journal  open-access  mobile  media 
july 2013 by tsuomela
Access, accommodation, and science: Knowledge in an “open” world | Kelly | First Monday
"The rising popularity of open access (OA) publishing in scholarly communities is purportedly leading to increased public access to knowledge. This is especially true for discussions of scientific research. However, we argue that while there have been significant moves to provide better material or technological access to research, OA advocates must still tackle the issue of making original scientific research articles conceptually accessible to broader publics. Despite being freely available on the Web, research articles are not by default linguistically or conceptually accessible to the global public(s) they are partially intended to reach with the move to OA. In this paper we examine how OA, coupled with innovative scientific communication practices, can help align the ideals of OA with the realities of complex, specialized genres of writing to provide better, more “open,” access to research. We look to PLOS ONE and the PLOS Blog Network to consider how material access coupled with communication strategies developed by bloggers can work together toward more openly accessible original scientific research articles."
science  communication  open-access  public-understanding 
june 2013 by tsuomela
It’s Not 1995 Again — Why the Threats from the New Big Players May Be Much More Significant This Time | The Scholarly Kitchen
"In 1995, the problem we faced was a clear threat of technological dominance. In 2013, the threat we face is one of ideological dominance. Large, rich, and well-coordinated groups of funders, governments, and technology companies have different incentives to see this unclear but sexy ideology of “open” implemented, and their alignment is growing. The chances become lower each year that smaller society publishers will be able to continue to practice independent and robust peer and editorial review, keep prices low by having diverse business models, use publishing surpluses to fund other activities of their organizations (research, education, and advocacy), and have anything more in the future than the running cost-plus argument of a utilities provider."
scholarly-communication  publishing  open-access  ideology  business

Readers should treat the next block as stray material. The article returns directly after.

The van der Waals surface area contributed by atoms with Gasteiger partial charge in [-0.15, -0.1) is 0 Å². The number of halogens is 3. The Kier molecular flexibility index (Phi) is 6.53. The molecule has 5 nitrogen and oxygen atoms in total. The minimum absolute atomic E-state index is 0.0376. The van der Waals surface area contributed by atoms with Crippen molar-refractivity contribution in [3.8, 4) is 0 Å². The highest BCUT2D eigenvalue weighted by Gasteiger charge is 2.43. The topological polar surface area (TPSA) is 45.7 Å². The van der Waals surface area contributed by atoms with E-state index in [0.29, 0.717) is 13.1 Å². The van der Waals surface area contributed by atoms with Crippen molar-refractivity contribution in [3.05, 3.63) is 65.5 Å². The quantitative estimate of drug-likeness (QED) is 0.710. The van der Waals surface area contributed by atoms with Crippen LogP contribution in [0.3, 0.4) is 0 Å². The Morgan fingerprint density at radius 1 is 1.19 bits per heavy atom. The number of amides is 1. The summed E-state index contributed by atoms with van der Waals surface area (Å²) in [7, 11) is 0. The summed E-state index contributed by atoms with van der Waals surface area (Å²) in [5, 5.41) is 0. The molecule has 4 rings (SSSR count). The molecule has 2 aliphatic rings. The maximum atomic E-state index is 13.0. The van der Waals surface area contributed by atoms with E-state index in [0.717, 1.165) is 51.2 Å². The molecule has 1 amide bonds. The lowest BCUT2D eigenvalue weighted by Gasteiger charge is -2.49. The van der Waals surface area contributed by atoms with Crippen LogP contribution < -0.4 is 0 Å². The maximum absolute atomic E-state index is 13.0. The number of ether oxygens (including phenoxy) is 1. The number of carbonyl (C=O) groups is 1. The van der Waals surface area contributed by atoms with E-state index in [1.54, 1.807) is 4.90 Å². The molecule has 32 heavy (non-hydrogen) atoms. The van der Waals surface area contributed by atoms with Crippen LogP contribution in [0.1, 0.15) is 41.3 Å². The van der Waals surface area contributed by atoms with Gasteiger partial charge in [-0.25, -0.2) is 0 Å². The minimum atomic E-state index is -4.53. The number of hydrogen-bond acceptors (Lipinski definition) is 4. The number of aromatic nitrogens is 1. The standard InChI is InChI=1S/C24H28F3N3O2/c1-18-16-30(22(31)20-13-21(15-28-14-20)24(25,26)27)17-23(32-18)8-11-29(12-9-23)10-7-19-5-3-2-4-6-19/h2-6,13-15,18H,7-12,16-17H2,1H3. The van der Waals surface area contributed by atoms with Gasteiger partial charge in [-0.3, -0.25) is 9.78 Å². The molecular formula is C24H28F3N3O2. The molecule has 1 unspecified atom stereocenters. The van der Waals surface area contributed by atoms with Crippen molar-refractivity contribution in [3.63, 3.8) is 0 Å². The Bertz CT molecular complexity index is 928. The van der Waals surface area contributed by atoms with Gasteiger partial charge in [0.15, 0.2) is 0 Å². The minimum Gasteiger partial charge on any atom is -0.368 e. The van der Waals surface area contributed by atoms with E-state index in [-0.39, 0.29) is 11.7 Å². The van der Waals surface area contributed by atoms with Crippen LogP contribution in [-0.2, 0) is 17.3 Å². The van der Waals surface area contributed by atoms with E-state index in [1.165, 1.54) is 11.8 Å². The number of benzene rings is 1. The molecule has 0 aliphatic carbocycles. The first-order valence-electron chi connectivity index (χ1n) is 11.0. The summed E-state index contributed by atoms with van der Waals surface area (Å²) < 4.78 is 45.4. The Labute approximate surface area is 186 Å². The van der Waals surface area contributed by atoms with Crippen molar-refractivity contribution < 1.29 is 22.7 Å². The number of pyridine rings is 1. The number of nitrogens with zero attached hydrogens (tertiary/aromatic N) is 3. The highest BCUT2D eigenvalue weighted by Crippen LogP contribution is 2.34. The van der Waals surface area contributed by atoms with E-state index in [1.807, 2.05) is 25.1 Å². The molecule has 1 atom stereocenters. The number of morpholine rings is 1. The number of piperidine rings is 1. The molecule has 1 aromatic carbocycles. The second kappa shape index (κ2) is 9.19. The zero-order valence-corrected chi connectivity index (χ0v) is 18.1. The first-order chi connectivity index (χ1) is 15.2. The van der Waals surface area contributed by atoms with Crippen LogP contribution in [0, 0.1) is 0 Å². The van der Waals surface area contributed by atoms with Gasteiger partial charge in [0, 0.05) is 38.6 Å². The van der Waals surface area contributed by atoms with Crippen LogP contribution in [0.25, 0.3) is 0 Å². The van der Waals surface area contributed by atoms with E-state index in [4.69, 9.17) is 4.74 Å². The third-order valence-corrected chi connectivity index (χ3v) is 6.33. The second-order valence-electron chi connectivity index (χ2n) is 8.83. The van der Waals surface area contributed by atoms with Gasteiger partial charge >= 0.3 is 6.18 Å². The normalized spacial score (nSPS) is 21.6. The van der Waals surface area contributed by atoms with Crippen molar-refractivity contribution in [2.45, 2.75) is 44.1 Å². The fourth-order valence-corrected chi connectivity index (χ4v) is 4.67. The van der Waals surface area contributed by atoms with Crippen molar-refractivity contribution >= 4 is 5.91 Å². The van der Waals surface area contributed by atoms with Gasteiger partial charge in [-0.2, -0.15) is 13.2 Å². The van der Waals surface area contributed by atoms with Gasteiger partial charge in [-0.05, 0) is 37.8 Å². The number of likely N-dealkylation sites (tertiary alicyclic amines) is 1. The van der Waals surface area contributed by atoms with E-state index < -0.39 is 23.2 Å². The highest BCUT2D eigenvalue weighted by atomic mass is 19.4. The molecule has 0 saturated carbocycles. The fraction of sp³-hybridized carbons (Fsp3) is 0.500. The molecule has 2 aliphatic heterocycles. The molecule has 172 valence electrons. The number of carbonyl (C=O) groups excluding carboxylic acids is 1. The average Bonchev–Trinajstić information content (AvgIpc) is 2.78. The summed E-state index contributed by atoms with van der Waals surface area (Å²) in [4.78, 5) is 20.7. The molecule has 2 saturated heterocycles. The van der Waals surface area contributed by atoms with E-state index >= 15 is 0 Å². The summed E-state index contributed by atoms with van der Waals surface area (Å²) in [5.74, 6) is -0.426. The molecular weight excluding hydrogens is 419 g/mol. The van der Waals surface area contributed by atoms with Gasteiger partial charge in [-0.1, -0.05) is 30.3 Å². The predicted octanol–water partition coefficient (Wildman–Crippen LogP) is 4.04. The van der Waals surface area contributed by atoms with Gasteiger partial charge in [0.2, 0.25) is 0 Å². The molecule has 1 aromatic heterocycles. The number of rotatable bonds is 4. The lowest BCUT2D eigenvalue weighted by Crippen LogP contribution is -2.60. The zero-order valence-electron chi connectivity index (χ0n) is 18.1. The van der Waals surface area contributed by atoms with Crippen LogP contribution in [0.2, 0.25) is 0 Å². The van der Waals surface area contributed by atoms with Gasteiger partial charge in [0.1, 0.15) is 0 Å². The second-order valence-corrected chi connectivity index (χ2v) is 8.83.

june 2013 by tsuomela
Wikipediocracy
"We exist to shine the light of scrutiny into the dark crevices of Wikipedia and its related projects; to examine the corruption there, along with its structural flaws; and to inoculate the unsuspecting public against the torrent of misinformation, defamation, and general nonsense that issues forth from one of the world’s most frequently visited websites, the “encyclopedia that anyone can edit.”"
wikipedia  open-access  communication  accountability 
may 2013 by tsuomela
Amodern
"Amodern is a peer-reviewed, open access scholarly journal devoted to the study of media, culture, and poetics. Its purpose is to provide a forum for interdisciplinary conversations about the role of media and technology in contemporary cultural practices. We are particularly interested in those topics that normally escape scrutiny, or are ignored or excluded for whatever reason."
journal  online  open-access  media  culture 
march 2013 by tsuomela
Evidence Based Library and Information Practice
"EBLIP is an open access, peer reviewed journal that is published quarterly, hosted by the University of Alberta Learning Services, and supported by an international team of editorial advisors. The purpose of the journal is to provide a forum for librarians and other information professionals to discover research that may contribute to decision making in professional practice. EBLIP publishes original research and commentary on the topic of evidence based library and information practice, as well as reviews of previously published research (evidence summaries) on a wide number of topics."
journal  open-access  library  information-science  lis 
february 2013 by tsuomela
Big Data
"Big Data, a highly innovative, open access peer-reviewed journal, provides a unique forum for world-class research exploring the challenges and opportunities in collecting, analyzing, and disseminating vast amounts of data, including data science, big data infrastructure and analytics, and pervasive computing."
journal  open-access  big-data  data-mining  data 
february 2013 by tsuomela
Antipode - Virtual Issues - Wiley Online Library
"To celebrate Katherine Gibson’s 2012 Antipode RGS-IBG lecture, ‘Take Back the Economy, Any Time, Any Place: Pedagogies for Securing Community Economies’, we’re pleased to present this virtual issue, ‘Imagining and Enacting Community Economies’."
journal  economics  societies  community  geography  academic  research  open-access 
february 2013 by tsuomela
"the Clothesline Paradox" | Conversation | Edge
"I'm jumping from my economic ruminations to these ruminations about open data in science, but I think the connection here is that what starts with open data and what appears to be uneconomic and free actually is the foundation for the next generation of businesses. There's something that Clayton Christenson once called "The Law of Conservation of Attractive Profits." When something that used to be valuable becomes commoditized, something that's adjacent suddenly becomes valuable. This is the thread that ties together my thinking about open source software and what I called "Web 2.0." I was fascinated with the parallels between commodity PC hardware and open source software. When IBM made PC hardware a commodity, Microsoft figured out how to make PC software proprietary and valuable. As the Internet and open-source software made software more of a commodity, companies like Google figured out how to make data and algorithms into something that was proprietary and very valuable. I think we're going to see the same thing in the world of open access."
economics  value  open-access  commoditization 
october 2012 by tsuomela
The Open Data Handbook — Open Data Handbook
"This handbook discusses the legal, social and technical aspects of open data. It can be used by anyone but is especially designed for those seeking to open up data. It discusses the why, what and how of open data – why to go open, what open is, and the how to ‘open’ data."